A Brief Look at the History of the Dow Jones Industrial Average Not much had changed in the twelve years between Mr. Dow’s eleven stocks’ first appearance in the daily financial bulletin, Customer’s Afternoon Letter, and the twelve ‘smokestack’ companies that debuted on the Dow Jones Industrial Average on May 26, 1896. An interesting thing to notice is how nearly the entire list is populated by industrial stocks.
This is a far cry from the commodity and retail rich list of today. Moving ahead roughly ten years, we find the list has changed little but nearly all agricultural companies (with the exception of American Sugar) have been replaced by more industrial companies and for the first time is a recognizable company on the list; a company that will remain on the list for the next century: General Electric Company.
The Dow Jones continues to be dominated by industrial leaders and railroad companies, but over the next decade we will see the list of twelve expand to twenty and although industrial companies are still the major players, agricultural and our first commodity companies will make debuts in Westinghouse and Studebaker. Additionally, the first communication company arrives in American Telephone & Telegraph – and the communication companies are here to stay.
This trend is something that we will repeatedly see throughout the century; as technology changes and advancements are made, new companies will be formed/merged/acquired to bring the technology to consumers. Although by no means are the early ‘smoke stack’ companies gone, they are being pushed to the side and forced to make room for a technology explosion. By January of 1930, the Dow Jones will expand even further and make it to thirty companies – a number that will continue into today.
Although agricultural and industrial companies are still present, the automotive companies are what truly “arrive” during this time period. We also see our first retail giants take the state with the addition of Sears & Roebuck and Eastman Kodak. Additionally, the first aviation and oil companies make their debuts. Oil will continue to be a driving factor of our economy and we will, over the coming decades, see this expansion.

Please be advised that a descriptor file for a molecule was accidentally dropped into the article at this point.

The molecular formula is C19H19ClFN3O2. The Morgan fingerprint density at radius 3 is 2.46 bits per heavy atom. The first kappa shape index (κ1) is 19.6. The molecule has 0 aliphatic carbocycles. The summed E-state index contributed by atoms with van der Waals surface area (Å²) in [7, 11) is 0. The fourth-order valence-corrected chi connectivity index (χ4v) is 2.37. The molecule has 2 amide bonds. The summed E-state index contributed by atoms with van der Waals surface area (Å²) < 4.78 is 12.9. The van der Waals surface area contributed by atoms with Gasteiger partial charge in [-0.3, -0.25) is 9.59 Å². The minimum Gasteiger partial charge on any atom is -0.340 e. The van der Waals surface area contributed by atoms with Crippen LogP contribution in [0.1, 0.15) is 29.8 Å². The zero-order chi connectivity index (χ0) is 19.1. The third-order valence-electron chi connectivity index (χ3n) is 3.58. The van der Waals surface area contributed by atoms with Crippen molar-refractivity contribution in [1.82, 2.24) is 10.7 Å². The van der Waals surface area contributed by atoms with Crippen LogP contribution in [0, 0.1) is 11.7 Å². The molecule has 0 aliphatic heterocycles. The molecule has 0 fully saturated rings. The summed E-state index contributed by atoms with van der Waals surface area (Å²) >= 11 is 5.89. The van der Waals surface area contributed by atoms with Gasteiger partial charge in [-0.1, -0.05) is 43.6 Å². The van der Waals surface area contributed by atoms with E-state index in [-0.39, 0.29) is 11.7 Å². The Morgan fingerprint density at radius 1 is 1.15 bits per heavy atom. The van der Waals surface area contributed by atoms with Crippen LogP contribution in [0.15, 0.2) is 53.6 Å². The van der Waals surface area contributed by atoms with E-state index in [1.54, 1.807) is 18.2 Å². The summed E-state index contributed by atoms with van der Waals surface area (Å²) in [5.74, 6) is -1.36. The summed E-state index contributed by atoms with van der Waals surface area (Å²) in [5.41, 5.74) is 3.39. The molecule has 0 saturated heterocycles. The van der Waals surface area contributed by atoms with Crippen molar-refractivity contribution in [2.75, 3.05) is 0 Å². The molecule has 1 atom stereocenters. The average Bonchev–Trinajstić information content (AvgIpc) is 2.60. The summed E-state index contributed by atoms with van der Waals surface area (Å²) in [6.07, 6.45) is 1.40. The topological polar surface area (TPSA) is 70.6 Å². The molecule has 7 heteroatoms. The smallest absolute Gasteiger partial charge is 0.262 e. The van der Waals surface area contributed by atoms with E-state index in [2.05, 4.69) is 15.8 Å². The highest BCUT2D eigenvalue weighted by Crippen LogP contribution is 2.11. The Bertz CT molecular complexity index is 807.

Through the 1930s and ’40s, we see the arrivals of Loew’s, Paramount (who departs by 1932), Coca-Cola, Procter & Gamble, United Aircraft, and American Telephone & Telegraph – all companies that required new advances in technology since the Dow Jones inception half a century before. Additionally, companies like Coca-Cola, Eastman Kodak, Loew’s & Paramount represent a shift in consumer sentiment for commodities that require discretionary spending.
By the end of the fifties, mining operations like Anaconda Copper and International Nickel would still be topping the list, but much of the Dow Jones thirty was divided neatly into half industry and half commodities. Two years later Coca-Cola would make its triumphant return to the DJ top thirty along with a new player, Boeing, that would be the death knell for the railroad giants of old. Over the next several years, little changes on the top thirty; a heavy equipment manufacturer, an amusement park/movie studio, and an investment bank all take to the list, which remains relatively unchanged for the next decade.
But in 1997, three ancient players (Westinghouse, Bethlehem Steel, & Woolworth) are replaced by newcomers Hewlett-Packard, Travelers Group (later Citigroup), and retail giant Wal-Mart. With the “smoke stack” industries slowly fading away and the commodity rich list taking a firmer and firmer hold on the Dow Jones (not to mention the complete lack of agricultural businesses) signifies the dramatic shift from the Dow Jones of old to the tech/retail heavy DJ of today.
By 1999, Goodyear, Union Carbide, Chevron and Sears would be replaced by home improvement retail giant Home Depot and tech heavy companies Microsoft, Intel, and SBC Communications. Again, aside from a few name changes (MM&M becomes 3M, Philip Morris becomes Altria, etc), it is not until April of 2004 that any changes are made to the Dow Jones thirty with one telecommunications giant (Verizon) replacing another (AT&T) and we see the fall of Eastman Kodak as they lose sight of technology with the advent of the digital camera.